Optimizing for Hololens and Low-End (video summary included)

“Tactical Twitch” is undergoing major refactoring (video summary at bottom). The current prototype works fairly solid, and displays well; however, it has trouble on low end devices. At this time, I am rewriting all of the functionality. This really sucks, but it will be completely worth it on the other end. Let’s look at what caused this situation, and all of the benefits a rewrite will include (hint: Hololens edition).

What Happened?

After my previous look at object pooling instead of instantiate and destroy, I began to realize a number of ways in which I’ve written unoptimized code. For one thing, object pooling is better done with Lists than Arrays. New insights such as this are coming from both peers and my nearly complete BS degree in software development from Bellevue University. I now have a much better grasp on good object oriented design.

The current “Tactical Twitch” demo represents about 2.5 months of development time, much of which occurred over two years ago. As I look back, I realize it is easier to rewrite the game than to optimize what exists.

I started this game in Javascript with enough self taught knowledge to accomplish just about any thing I could think of; however, everything I created struggles to run on low end devices. The addition of education has helped me recognize where my pitfalls are, and I there are bad practices threaded throughout my code.

At first this sounds like a terrible thing, but it doesn’t have to be. The prototype works well and to everyone I’ve shown it to personally, it has communicated the game I’m trying to make. It has received generally positive feedback from unbiased sources. I not only like what I’m making, but I have proof that it works and is fun. With that knowledge, I’ve left myself a clear blueprint of what it is I’m trying to code. It’s now simply a matter of execution. I look at the current build as a task list for the code I’m now writing.

I suspect there won’t be much visible progress until next Summer. I’ll likely start my next round of active development with something that looks very similar to what I have now. The difference will be that it will run on just about anything that plays Unity built games.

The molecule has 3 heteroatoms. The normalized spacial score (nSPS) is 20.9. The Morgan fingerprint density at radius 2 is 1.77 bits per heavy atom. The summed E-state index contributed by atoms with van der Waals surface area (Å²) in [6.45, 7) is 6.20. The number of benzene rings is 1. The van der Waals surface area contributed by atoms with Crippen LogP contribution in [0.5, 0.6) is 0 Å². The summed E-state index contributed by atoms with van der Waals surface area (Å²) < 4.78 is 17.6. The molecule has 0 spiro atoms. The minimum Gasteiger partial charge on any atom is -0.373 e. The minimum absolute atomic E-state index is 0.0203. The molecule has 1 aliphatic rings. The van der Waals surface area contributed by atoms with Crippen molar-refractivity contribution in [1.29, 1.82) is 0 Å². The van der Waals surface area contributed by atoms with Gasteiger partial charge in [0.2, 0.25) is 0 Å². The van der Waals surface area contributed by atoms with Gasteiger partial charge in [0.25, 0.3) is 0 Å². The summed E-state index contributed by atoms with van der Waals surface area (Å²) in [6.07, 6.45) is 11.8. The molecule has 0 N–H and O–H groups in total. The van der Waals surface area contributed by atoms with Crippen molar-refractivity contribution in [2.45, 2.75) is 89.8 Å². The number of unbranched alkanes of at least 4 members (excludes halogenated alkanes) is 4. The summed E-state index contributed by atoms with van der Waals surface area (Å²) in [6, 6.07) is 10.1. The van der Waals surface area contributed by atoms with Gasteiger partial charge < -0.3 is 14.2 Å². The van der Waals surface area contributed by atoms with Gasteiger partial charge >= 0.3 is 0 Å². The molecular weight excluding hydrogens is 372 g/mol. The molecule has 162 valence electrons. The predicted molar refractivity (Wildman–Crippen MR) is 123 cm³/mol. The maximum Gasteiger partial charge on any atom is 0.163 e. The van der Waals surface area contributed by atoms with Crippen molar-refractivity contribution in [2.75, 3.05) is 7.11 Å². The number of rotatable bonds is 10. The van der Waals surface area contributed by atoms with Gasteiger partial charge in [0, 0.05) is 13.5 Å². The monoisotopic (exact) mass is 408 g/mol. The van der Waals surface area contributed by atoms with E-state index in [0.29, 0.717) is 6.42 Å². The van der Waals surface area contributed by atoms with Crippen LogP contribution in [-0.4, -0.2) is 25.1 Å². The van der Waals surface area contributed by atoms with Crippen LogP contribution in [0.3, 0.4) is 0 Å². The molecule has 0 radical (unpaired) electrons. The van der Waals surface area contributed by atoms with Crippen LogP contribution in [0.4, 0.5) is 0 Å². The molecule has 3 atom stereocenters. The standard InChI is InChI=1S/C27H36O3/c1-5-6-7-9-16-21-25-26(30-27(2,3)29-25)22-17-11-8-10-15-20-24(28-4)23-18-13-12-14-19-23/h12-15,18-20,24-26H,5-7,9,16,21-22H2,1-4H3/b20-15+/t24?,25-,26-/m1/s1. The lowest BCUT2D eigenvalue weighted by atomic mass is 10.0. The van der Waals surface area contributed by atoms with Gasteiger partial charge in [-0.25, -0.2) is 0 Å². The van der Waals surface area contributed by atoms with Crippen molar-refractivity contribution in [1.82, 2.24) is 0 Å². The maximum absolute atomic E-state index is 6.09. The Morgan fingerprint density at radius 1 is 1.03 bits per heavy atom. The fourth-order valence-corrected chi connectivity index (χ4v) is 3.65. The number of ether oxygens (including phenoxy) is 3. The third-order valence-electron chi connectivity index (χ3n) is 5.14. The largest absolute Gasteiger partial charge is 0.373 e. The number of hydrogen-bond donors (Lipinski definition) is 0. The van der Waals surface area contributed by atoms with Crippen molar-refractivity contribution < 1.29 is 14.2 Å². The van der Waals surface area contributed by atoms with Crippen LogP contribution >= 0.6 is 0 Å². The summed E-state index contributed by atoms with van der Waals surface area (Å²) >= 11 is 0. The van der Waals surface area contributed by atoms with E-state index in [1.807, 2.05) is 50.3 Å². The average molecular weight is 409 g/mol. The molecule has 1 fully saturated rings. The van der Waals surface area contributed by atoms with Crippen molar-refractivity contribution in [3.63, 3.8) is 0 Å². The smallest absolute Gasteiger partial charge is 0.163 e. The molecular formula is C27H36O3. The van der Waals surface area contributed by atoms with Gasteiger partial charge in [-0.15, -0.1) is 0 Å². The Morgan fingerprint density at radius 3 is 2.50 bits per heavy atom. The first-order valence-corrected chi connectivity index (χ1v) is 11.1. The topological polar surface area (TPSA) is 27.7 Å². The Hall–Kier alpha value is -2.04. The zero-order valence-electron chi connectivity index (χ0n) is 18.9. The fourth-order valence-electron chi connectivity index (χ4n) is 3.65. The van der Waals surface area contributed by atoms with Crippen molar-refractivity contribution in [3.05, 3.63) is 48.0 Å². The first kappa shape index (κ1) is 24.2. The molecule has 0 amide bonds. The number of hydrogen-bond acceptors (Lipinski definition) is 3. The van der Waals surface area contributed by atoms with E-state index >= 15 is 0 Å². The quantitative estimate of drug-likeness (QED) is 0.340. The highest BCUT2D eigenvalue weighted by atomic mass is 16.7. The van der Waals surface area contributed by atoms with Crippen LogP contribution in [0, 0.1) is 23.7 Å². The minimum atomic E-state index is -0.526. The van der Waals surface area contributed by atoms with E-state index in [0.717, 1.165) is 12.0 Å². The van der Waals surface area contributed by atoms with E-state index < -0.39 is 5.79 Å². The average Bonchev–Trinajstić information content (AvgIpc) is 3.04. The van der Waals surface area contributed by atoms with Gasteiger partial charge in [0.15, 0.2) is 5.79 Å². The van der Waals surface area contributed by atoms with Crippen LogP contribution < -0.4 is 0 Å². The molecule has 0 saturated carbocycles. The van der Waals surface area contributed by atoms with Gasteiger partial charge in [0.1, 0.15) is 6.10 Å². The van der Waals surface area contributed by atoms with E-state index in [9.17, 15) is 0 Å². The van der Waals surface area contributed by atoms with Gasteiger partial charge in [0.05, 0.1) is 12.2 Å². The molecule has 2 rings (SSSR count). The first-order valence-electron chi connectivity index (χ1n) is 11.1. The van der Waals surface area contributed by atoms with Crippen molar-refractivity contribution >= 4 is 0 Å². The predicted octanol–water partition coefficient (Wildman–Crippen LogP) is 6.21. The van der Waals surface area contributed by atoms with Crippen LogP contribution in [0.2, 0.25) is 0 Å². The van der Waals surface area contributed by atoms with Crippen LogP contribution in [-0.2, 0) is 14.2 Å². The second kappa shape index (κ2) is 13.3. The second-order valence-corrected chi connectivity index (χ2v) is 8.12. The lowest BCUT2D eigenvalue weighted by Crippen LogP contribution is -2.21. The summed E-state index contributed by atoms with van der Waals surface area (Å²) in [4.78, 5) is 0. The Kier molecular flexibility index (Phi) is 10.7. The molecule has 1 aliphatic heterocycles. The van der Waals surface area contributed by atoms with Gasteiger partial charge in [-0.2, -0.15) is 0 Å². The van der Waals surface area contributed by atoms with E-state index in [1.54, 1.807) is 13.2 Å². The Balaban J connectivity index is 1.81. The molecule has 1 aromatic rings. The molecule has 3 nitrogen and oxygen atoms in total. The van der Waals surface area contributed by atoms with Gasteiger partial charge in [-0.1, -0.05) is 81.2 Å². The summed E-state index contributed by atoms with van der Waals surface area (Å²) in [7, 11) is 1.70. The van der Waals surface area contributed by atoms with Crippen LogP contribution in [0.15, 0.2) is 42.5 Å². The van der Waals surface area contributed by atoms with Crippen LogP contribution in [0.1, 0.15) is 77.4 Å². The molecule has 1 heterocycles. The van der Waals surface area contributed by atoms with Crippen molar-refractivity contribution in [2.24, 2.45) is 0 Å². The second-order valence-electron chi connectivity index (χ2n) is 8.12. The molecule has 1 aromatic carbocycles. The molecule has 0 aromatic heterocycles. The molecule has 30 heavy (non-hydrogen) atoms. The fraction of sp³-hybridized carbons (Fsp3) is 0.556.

Benefits of a Rewrite

The new version is built with Hololens in mind. The same game will function well on low end devices, as well as deliver a slightly altered experience for Microsoft Hololens.

The new code has a nifty feature I’ve been working on, randomly generated levels. This is very important. As a one man shop it is hard enough developing a working game, let alone all of the content players will expect from it. Level design is largely what held back my “Legend of Sky” game. The platforming was received well with my select audience, but I just didn’t have time to create the levels. The algorithm I’m creating for the “Tactical Twitch” level creation can be reused in any other game I choose, and of any genre. To shorten that up, when complete, I will have largely removed my hurdle of time to develop content. Future games should be made faster.

The last minor (but still important) gameplay issues have be resolved via a slight re-design of gameplay. More on that when I reveal the new demo.

Video Summary

*Video note: My project files load slow in this video, because this is the second part of my GPD Win test. GPD Win is the first handheld Win 10 pc to be available. You can see my full review at techup.step2digital.com.

Thanks for reading and stay tuned folks. I look forward to giving you more updates and ultimately something to play!

Tactial Twitch AR Prototype Website is Go!

* Maintenance Update: The Argon browser is currently at ver 4, and ver 3 is likely not on the app store anymore. This demo is not yet compatible with ver4. I will update it soon. Thanks for looking!

Just in time for the 2016 Game Developer Conference, the “Tactical Twitch” AR website is up for you to check out. The image target is my new business card. If you don’t have one, the image is on the instruction page, so you can print your own. At this time the AR browser is only on iOS, but is soon coming to Android. For all of the details, check out the video below, or head over to the new “hello” page.

Fall “Tactical Twitch” Progress Report


During this year’s Thanksgiving recess at CART. I was able to squeeze in a couple of development days for Twitch. Here’s what’s new.

  1. The final major player ability was programmed in. There is now a fast roping feature between the helicopter and Twitch. That’s right, you can airlift Twitch within the map.
  2. Bugs were addressed in areas ranging from bad collision to event triggering with action tiles, and camera movement issues. The experience is overall more solid.
  3. Tested different game pad layouts, including use with the new Steam Controller. If you’re interested in reading about my experience with the Steam Controller, check out the review I posted to my Tech Up blog.
Testing my game with the new Steam Controller

We’re now 3 weeks away from the holiday break. At the end of December I will be in two week recess from both my teaching position at CART, my BS program, and my credentialing program. Some of that time is reserved for family, but you better believe I’ll be getting down to business with Twitch. My holiday goal is to implement the basic ai for npcs and enemies.

As a note for testers, I’ll have a new build up when the break begins. That will be the build that features your first look at the fast roping ability. While I’ll be working on a different feature set, I’ll try to address your feedback by the end of the holiday break.

Stay tuned to my development blog, and Facebook page keep in touch.

Thanks for checking in!